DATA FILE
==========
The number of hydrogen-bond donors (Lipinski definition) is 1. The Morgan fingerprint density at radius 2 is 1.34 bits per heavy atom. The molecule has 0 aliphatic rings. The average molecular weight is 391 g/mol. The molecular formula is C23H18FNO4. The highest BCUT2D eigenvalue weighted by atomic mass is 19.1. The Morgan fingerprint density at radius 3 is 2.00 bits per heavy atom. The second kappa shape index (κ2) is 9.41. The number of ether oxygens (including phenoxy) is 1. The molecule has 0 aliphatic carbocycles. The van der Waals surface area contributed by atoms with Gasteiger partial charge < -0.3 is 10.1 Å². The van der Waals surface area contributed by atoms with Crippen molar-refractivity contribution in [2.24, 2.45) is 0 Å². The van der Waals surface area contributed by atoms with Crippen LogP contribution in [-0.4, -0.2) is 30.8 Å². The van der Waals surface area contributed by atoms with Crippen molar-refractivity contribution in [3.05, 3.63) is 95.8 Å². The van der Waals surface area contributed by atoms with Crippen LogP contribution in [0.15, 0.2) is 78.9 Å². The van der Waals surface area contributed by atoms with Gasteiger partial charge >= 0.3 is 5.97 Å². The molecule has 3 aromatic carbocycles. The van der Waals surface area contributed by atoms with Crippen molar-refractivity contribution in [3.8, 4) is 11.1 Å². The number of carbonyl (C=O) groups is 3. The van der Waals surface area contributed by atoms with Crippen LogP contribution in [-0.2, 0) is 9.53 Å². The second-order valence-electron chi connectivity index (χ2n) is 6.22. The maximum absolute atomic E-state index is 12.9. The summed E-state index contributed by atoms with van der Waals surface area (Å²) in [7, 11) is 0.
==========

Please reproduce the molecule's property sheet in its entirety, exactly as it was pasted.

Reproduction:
The number of hydrogen-bond donors (Lipinski definition) is 1. The Morgan fingerprint density at radius 2 is 1.34 bits per heavy atom. The molecule has 0 aliphatic rings. The average molecular weight is 391 g/mol. The molecular formula is C23H18FNO4. The highest BCUT2D eigenvalue weighted by atomic mass is 19.1. The Morgan fingerprint density at radius 3 is 2.00 bits per heavy atom. The second kappa shape index (κ2) is 9.41. The number of ether oxygens (including phenoxy) is 1. The molecule has 0 aliphatic carbocycles. The van der Waals surface area contributed by atoms with Gasteiger partial charge < -0.3 is 10.1 Å². The van der Waals surface area contributed by atoms with Crippen molar-refractivity contribution in [2.24, 2.45) is 0 Å². The van der Waals surface area contributed by atoms with Crippen LogP contribution in [-0.4, -0.2) is 30.8 Å². The van der Waals surface area contributed by atoms with Crippen molar-refractivity contribution in [3.05, 3.63) is 95.8 Å². The van der Waals surface area contributed by atoms with Crippen LogP contribution in [0.15, 0.2) is 78.9 Å². The van der Waals surface area contributed by atoms with Gasteiger partial charge >= 0.3 is 5.97 Å². The molecule has 3 aromatic carbocycles. The van der Waals surface area contributed by atoms with Crippen molar-refractivity contribution in [3.8, 4) is 11.1 Å². The number of carbonyl (C=O) groups is 3. The van der Waals surface area contributed by atoms with Crippen LogP contribution in [-0.2, 0) is 9.53 Å². The second-order valence-electron chi connectivity index (χ2n) is 6.22. The maximum absolute atomic E-state index is 12.9. The summed E-state index contributed by atoms with van der Waals surface area (Å²) in [7, 11) is 0.